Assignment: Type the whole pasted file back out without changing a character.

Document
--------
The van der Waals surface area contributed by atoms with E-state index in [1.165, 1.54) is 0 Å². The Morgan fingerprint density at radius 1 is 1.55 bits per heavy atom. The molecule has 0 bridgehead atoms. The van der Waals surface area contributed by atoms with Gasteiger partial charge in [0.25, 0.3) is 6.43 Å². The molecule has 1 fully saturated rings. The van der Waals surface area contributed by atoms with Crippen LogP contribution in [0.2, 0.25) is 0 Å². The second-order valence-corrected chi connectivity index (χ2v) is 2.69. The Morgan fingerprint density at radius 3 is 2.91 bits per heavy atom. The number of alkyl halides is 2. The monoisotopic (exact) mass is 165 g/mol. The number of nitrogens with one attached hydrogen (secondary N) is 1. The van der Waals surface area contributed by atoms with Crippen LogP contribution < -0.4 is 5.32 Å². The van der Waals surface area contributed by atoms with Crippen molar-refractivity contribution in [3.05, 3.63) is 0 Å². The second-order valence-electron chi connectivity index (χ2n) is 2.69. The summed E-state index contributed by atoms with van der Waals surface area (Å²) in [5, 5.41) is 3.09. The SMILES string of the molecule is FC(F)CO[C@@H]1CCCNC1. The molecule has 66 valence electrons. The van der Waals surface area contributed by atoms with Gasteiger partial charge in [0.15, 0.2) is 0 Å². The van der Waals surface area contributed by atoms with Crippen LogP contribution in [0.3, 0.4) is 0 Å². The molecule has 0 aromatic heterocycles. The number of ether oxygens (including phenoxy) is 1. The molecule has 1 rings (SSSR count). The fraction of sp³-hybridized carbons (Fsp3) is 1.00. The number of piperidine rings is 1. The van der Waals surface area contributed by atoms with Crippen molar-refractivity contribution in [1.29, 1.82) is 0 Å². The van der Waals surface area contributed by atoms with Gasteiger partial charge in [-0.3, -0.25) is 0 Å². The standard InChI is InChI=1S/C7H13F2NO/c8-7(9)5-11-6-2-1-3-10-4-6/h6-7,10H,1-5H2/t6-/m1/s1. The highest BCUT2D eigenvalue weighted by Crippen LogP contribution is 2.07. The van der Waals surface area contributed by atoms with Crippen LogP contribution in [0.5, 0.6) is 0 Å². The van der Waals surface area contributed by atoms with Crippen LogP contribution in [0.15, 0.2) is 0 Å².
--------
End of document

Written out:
The van der Waals surface area contributed by atoms with E-state index in [1.165, 1.54) is 0 Å². The Morgan fingerprint density at radius 1 is 1.55 bits per heavy atom. The molecule has 0 bridgehead atoms. The van der Waals surface area contributed by atoms with Gasteiger partial charge in [0.25, 0.3) is 6.43 Å². The molecule has 1 fully saturated rings. The van der Waals surface area contributed by atoms with Crippen LogP contribution in [0.2, 0.25) is 0 Å². The second-order valence-corrected chi connectivity index (χ2v) is 2.69. The Morgan fingerprint density at radius 3 is 2.91 bits per heavy atom. The number of alkyl halides is 2. The monoisotopic (exact) mass is 165 g/mol. The number of nitrogens with one attached hydrogen (secondary N) is 1. The van der Waals surface area contributed by atoms with Crippen LogP contribution < -0.4 is 5.32 Å². The van der Waals surface area contributed by atoms with Crippen molar-refractivity contribution in [3.05, 3.63) is 0 Å². The second-order valence-electron chi connectivity index (χ2n) is 2.69. The summed E-state index contributed by atoms with van der Waals surface area (Å²) in [5, 5.41) is 3.09. The SMILES string of the molecule is FC(F)CO[C@@H]1CCCNC1. The molecule has 66 valence electrons. The van der Waals surface area contributed by atoms with Gasteiger partial charge in [0.15, 0.2) is 0 Å². The van der Waals surface area contributed by atoms with Crippen LogP contribution in [0.3, 0.4) is 0 Å². The molecule has 0 aromatic heterocycles. The number of ether oxygens (including phenoxy) is 1. The molecule has 1 rings (SSSR count). The fraction of sp³-hybridized carbons (Fsp3) is 1.00. The number of piperidine rings is 1. The van der Waals surface area contributed by atoms with Crippen molar-refractivity contribution in [1.29, 1.82) is 0 Å². The van der Waals surface area contributed by atoms with Gasteiger partial charge in [-0.3, -0.25) is 0 Å². The standard InChI is InChI=1S/C7H13F2NO/c8-7(9)5-11-6-2-1-3-10-4-6/h6-7,10H,1-5H2/t6-/m1/s1. The highest BCUT2D eigenvalue weighted by Crippen LogP contribution is 2.07. The van der Waals surface area contributed by atoms with Crippen LogP contribution in [0.5, 0.6) is 0 Å². The van der Waals surface area contributed by atoms with Crippen LogP contribution in [0.15, 0.2) is 0 Å².